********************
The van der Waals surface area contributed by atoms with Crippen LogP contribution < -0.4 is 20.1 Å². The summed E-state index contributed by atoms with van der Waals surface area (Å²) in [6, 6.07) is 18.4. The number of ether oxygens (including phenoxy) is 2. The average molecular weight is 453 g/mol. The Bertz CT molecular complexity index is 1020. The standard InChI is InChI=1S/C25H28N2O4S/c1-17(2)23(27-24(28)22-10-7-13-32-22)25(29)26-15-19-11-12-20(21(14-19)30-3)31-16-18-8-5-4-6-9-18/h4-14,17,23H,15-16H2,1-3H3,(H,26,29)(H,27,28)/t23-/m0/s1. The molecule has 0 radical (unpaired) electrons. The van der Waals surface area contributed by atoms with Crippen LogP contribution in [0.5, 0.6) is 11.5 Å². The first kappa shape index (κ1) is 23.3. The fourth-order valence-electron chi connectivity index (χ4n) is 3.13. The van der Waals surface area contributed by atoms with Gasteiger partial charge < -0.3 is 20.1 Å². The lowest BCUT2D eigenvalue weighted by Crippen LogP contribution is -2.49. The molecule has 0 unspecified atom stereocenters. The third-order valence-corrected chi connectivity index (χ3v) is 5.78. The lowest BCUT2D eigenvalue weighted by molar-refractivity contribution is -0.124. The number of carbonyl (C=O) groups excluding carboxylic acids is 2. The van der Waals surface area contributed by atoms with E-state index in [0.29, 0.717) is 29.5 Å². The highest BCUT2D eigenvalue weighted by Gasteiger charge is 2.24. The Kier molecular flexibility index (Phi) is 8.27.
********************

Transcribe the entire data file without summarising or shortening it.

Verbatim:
The van der Waals surface area contributed by atoms with Crippen LogP contribution < -0.4 is 20.1 Å². The summed E-state index contributed by atoms with van der Waals surface area (Å²) in [6, 6.07) is 18.4. The number of ether oxygens (including phenoxy) is 2. The average molecular weight is 453 g/mol. The Bertz CT molecular complexity index is 1020. The standard InChI is InChI=1S/C25H28N2O4S/c1-17(2)23(27-24(28)22-10-7-13-32-22)25(29)26-15-19-11-12-20(21(14-19)30-3)31-16-18-8-5-4-6-9-18/h4-14,17,23H,15-16H2,1-3H3,(H,26,29)(H,27,28)/t23-/m0/s1. The molecule has 0 radical (unpaired) electrons. The van der Waals surface area contributed by atoms with Crippen LogP contribution in [0.5, 0.6) is 11.5 Å². The first kappa shape index (κ1) is 23.3. The fourth-order valence-electron chi connectivity index (χ4n) is 3.13. The van der Waals surface area contributed by atoms with Gasteiger partial charge < -0.3 is 20.1 Å². The lowest BCUT2D eigenvalue weighted by Crippen LogP contribution is -2.49. The molecule has 0 unspecified atom stereocenters. The third-order valence-corrected chi connectivity index (χ3v) is 5.78. The lowest BCUT2D eigenvalue weighted by molar-refractivity contribution is -0.124. The number of carbonyl (C=O) groups excluding carboxylic acids is 2. The van der Waals surface area contributed by atoms with E-state index in [0.29, 0.717) is 29.5 Å². The highest BCUT2D eigenvalue weighted by Gasteiger charge is 2.24. The Kier molecular flexibility index (Phi) is 8.27.